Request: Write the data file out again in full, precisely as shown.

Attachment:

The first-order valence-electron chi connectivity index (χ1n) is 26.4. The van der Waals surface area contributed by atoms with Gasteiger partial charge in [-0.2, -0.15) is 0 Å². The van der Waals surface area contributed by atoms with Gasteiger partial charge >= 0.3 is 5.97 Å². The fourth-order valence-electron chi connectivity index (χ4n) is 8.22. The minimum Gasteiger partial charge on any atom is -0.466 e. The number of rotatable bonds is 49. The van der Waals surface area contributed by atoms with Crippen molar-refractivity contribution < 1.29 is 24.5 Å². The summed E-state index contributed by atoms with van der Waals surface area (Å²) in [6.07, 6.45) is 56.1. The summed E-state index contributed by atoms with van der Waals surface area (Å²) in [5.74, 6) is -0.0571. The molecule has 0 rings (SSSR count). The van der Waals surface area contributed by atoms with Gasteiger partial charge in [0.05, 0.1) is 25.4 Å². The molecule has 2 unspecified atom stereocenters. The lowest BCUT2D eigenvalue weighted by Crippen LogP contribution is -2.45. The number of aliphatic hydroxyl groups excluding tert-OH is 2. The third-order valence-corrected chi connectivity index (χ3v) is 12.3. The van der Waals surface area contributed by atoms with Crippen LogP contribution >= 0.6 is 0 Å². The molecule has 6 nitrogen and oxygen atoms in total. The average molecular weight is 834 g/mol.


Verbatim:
The first-order valence-electron chi connectivity index (χ1n) is 26.4. The van der Waals surface area contributed by atoms with Gasteiger partial charge in [-0.2, -0.15) is 0 Å². The van der Waals surface area contributed by atoms with Gasteiger partial charge >= 0.3 is 5.97 Å². The fourth-order valence-electron chi connectivity index (χ4n) is 8.22. The minimum Gasteiger partial charge on any atom is -0.466 e. The number of rotatable bonds is 49. The van der Waals surface area contributed by atoms with Crippen molar-refractivity contribution < 1.29 is 24.5 Å². The summed E-state index contributed by atoms with van der Waals surface area (Å²) in [6.07, 6.45) is 56.1. The summed E-state index contributed by atoms with van der Waals surface area (Å²) in [5.74, 6) is -0.0571. The molecule has 0 rings (SSSR count). The van der Waals surface area contributed by atoms with Gasteiger partial charge in [0.05, 0.1) is 25.4 Å². The molecule has 2 unspecified atom stereocenters. The lowest BCUT2D eigenvalue weighted by Crippen LogP contribution is -2.45. The number of aliphatic hydroxyl groups excluding tert-OH is 2. The third-order valence-corrected chi connectivity index (χ3v) is 12.3. The van der Waals surface area contributed by atoms with Crippen LogP contribution >= 0.6 is 0 Å². The molecule has 6 nitrogen and oxygen atoms in total. The average molecular weight is 834 g/mol.